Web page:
We spent a big chunk of our week generating our production packages and reading through and revising our scripts. Writing is re-writing! We did a lot of work-shopping on our scripts and I love this process. Sit around in a big group and spitball ideas about yours and others projects. As long as you stay on track I find that this is incredibly productive.
Next up was a lecture on Directing 101! Shots, reasoning/psychology of shots, shooting dialogue, storytelling, working with actors, blocking, etc. The meat and potatoes (a term I hear a lot at school) of being a director on a film shoot. This was another jam-packed lecture.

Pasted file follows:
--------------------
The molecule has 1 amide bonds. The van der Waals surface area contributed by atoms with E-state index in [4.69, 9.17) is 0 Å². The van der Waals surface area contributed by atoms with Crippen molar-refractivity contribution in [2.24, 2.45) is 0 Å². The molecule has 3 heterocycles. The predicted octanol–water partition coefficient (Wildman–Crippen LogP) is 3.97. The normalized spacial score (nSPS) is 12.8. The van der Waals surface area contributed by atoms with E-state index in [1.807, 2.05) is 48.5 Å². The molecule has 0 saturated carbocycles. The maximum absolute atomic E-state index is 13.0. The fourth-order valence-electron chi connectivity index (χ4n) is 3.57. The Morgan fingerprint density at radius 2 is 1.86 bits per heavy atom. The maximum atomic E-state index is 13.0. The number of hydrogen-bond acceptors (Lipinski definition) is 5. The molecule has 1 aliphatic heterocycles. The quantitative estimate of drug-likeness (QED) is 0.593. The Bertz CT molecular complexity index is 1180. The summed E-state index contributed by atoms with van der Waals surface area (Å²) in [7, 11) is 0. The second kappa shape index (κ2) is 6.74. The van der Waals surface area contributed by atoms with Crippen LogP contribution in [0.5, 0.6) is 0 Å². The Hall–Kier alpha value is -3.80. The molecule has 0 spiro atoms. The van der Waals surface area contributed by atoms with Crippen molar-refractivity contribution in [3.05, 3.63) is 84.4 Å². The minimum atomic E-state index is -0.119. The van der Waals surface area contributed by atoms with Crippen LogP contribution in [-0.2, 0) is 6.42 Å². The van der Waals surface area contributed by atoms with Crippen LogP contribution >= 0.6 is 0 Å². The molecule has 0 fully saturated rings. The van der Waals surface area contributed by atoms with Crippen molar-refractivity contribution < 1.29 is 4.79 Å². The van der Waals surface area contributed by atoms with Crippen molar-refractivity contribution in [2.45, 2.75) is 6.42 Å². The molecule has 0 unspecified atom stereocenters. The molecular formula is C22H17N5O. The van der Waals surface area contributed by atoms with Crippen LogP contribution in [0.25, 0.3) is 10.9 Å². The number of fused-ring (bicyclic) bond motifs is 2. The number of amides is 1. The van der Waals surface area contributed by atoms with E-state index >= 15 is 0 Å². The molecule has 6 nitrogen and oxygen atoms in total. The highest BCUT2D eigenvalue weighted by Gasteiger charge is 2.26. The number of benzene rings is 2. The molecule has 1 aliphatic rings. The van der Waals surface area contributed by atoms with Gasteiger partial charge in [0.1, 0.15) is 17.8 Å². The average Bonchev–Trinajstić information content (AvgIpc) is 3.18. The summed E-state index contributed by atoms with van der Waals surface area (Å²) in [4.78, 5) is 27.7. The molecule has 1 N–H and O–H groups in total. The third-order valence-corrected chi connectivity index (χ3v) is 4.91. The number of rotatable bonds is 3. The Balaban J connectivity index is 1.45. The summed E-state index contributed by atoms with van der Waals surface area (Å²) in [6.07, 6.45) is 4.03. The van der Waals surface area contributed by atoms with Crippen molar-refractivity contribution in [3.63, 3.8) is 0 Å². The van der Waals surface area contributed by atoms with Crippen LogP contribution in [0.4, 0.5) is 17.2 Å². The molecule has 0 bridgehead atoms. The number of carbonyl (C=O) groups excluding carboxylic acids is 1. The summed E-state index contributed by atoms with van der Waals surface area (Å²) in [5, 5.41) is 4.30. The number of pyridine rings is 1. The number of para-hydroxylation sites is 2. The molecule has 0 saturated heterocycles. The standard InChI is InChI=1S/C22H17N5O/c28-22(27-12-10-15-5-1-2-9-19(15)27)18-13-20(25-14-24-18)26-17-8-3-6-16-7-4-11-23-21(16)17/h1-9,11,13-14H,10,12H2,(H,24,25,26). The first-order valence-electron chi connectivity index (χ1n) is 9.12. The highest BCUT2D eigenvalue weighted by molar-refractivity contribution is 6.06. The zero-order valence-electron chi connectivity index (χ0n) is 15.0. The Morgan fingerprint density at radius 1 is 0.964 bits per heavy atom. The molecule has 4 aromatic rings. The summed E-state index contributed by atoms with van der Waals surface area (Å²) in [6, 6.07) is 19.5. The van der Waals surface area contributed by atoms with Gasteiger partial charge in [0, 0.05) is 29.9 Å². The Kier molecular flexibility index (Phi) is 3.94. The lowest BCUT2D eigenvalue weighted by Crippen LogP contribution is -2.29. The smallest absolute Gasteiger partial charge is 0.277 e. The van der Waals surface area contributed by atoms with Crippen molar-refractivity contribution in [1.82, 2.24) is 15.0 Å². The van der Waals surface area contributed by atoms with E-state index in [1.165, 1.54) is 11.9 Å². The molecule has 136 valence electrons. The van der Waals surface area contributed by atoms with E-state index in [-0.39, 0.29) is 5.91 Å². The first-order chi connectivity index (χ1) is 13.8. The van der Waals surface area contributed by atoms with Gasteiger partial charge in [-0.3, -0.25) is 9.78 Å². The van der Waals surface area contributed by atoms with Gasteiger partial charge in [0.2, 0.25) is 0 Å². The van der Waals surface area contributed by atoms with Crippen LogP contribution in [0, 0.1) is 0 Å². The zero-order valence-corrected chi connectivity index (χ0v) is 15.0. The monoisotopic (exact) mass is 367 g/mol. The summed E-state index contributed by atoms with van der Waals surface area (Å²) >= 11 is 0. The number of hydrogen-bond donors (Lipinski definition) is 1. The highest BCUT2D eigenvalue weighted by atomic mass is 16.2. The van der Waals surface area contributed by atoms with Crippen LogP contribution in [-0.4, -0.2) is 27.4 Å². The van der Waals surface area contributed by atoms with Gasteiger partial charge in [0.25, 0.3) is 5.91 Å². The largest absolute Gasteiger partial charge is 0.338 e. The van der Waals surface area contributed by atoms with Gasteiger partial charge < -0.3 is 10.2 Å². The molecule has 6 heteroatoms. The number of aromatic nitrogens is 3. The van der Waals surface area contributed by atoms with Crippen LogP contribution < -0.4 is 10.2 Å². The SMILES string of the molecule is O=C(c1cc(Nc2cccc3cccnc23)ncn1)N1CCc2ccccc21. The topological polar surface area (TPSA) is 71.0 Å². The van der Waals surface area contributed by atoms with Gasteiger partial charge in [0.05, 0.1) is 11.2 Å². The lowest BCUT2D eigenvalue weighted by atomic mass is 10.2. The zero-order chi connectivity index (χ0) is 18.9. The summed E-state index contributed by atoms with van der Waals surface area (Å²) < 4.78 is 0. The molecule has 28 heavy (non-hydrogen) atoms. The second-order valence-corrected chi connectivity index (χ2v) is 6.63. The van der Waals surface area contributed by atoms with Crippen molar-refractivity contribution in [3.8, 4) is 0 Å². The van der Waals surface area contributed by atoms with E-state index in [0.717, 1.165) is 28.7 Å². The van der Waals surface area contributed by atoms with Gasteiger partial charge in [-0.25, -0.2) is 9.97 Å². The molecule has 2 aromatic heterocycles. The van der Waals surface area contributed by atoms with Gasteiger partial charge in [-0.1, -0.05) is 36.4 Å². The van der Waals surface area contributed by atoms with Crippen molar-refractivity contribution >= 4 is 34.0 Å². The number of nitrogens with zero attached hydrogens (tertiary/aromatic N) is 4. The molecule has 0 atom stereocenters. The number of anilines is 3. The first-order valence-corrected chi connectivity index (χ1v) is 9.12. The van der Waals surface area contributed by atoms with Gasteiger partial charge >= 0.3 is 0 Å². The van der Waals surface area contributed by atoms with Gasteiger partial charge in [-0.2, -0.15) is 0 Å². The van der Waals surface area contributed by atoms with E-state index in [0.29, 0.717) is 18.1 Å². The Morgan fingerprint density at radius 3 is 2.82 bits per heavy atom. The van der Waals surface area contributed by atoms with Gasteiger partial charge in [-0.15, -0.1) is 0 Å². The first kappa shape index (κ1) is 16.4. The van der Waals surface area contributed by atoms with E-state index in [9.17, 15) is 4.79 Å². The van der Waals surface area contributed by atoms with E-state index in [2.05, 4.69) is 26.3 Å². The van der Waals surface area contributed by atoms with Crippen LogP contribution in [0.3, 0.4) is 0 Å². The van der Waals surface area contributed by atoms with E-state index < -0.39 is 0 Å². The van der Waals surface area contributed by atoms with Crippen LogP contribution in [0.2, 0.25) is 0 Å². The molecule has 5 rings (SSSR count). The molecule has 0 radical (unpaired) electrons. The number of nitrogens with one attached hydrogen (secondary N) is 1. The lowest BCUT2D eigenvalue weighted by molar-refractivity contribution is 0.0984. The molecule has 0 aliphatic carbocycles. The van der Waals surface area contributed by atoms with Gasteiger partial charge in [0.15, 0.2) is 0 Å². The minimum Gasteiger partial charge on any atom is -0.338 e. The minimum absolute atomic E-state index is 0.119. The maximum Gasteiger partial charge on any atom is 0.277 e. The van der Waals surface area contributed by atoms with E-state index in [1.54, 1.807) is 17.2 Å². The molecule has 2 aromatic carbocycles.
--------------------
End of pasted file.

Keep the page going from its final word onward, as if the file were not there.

The big deal this week was AUDITIONS!! On Thursday night we all met out at school and 62 actors came out and auditioned for us. Sixty-Two! How the process worked was that the actor would walk in, place his/her headshot on a table, say their name and then give a line-reading of their choice. It was a long and surreal night. Just after three weeks of filmschool and now we are supposed to know enough to cast actors for our current and future films. If we saw someone we liked but couldn't use for this project we were encouraged to write a project for that actor for the future. The actors ran the gamut from just starting out to having their SAG (Screen Actors Guild) Card and years of theatre (note: snobby spelling) experience. I left school with a general idea of who I wanted for my short but needed some more input...